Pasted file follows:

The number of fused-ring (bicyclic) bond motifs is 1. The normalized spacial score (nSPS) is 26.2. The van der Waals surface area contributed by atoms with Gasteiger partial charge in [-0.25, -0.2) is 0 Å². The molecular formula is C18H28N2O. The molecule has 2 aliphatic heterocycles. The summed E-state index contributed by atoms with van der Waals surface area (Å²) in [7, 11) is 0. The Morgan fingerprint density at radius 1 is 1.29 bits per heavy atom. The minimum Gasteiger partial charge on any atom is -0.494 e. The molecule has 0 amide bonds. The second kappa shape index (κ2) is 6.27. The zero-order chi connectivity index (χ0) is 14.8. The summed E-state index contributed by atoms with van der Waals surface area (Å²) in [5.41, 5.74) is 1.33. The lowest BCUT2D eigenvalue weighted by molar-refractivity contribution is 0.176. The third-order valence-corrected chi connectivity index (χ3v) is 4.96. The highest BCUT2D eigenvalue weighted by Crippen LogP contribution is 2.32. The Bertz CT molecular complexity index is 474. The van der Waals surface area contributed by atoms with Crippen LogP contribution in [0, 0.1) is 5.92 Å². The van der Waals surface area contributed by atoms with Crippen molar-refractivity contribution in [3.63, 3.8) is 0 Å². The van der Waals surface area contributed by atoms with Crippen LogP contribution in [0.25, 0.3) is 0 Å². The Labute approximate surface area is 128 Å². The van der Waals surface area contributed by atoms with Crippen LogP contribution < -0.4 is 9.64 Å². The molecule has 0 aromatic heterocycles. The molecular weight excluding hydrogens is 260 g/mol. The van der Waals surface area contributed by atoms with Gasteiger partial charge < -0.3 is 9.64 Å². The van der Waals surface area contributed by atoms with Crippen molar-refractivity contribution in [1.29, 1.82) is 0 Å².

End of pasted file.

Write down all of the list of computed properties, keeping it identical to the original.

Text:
The number of fused-ring (bicyclic) bond motifs is 1. The normalized spacial score (nSPS) is 26.2. The van der Waals surface area contributed by atoms with Gasteiger partial charge in [-0.25, -0.2) is 0 Å². The molecular formula is C18H28N2O. The molecule has 2 aliphatic heterocycles. The summed E-state index contributed by atoms with van der Waals surface area (Å²) in [7, 11) is 0. The Morgan fingerprint density at radius 1 is 1.29 bits per heavy atom. The minimum Gasteiger partial charge on any atom is -0.494 e. The molecule has 0 amide bonds. The second kappa shape index (κ2) is 6.27. The zero-order chi connectivity index (χ0) is 14.8. The summed E-state index contributed by atoms with van der Waals surface area (Å²) in [5.41, 5.74) is 1.33. The lowest BCUT2D eigenvalue weighted by molar-refractivity contribution is 0.176. The third-order valence-corrected chi connectivity index (χ3v) is 4.96. The highest BCUT2D eigenvalue weighted by Crippen LogP contribution is 2.32. The Bertz CT molecular complexity index is 474. The van der Waals surface area contributed by atoms with Crippen LogP contribution in [0, 0.1) is 5.92 Å². The van der Waals surface area contributed by atoms with Crippen molar-refractivity contribution in [3.63, 3.8) is 0 Å². The van der Waals surface area contributed by atoms with Crippen LogP contribution in [0.25, 0.3) is 0 Å². The Labute approximate surface area is 128 Å². The van der Waals surface area contributed by atoms with Crippen LogP contribution < -0.4 is 9.64 Å². The molecule has 0 aromatic heterocycles. The molecular weight excluding hydrogens is 260 g/mol. The van der Waals surface area contributed by atoms with Gasteiger partial charge < -0.3 is 9.64 Å². The van der Waals surface area contributed by atoms with Crippen molar-refractivity contribution in [1.29, 1.82) is 0 Å².